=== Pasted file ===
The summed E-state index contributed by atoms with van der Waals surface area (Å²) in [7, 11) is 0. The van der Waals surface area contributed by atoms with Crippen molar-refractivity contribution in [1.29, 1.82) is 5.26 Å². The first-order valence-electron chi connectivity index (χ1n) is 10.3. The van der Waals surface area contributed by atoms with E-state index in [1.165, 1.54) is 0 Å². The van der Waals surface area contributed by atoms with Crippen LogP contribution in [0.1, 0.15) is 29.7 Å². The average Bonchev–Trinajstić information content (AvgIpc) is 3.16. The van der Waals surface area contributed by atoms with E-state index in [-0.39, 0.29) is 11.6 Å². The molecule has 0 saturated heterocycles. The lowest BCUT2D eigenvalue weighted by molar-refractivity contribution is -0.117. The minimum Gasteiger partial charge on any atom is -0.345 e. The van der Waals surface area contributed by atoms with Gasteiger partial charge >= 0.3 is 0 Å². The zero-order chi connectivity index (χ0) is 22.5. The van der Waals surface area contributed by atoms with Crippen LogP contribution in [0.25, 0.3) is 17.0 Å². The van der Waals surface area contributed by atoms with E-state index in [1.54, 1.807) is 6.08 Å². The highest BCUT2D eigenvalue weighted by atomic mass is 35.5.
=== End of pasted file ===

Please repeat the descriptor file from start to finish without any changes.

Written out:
The summed E-state index contributed by atoms with van der Waals surface area (Å²) in [7, 11) is 0. The van der Waals surface area contributed by atoms with Crippen molar-refractivity contribution in [1.29, 1.82) is 5.26 Å². The first-order valence-electron chi connectivity index (χ1n) is 10.3. The van der Waals surface area contributed by atoms with E-state index in [1.165, 1.54) is 0 Å². The van der Waals surface area contributed by atoms with Crippen LogP contribution in [0.1, 0.15) is 29.7 Å². The average Bonchev–Trinajstić information content (AvgIpc) is 3.16. The van der Waals surface area contributed by atoms with E-state index in [-0.39, 0.29) is 11.6 Å². The molecule has 0 saturated heterocycles. The lowest BCUT2D eigenvalue weighted by molar-refractivity contribution is -0.117. The minimum Gasteiger partial charge on any atom is -0.345 e. The van der Waals surface area contributed by atoms with Gasteiger partial charge >= 0.3 is 0 Å². The zero-order chi connectivity index (χ0) is 22.5. The van der Waals surface area contributed by atoms with Crippen LogP contribution in [0.25, 0.3) is 17.0 Å². The van der Waals surface area contributed by atoms with E-state index in [1.54, 1.807) is 6.08 Å². The highest BCUT2D eigenvalue weighted by atomic mass is 35.5.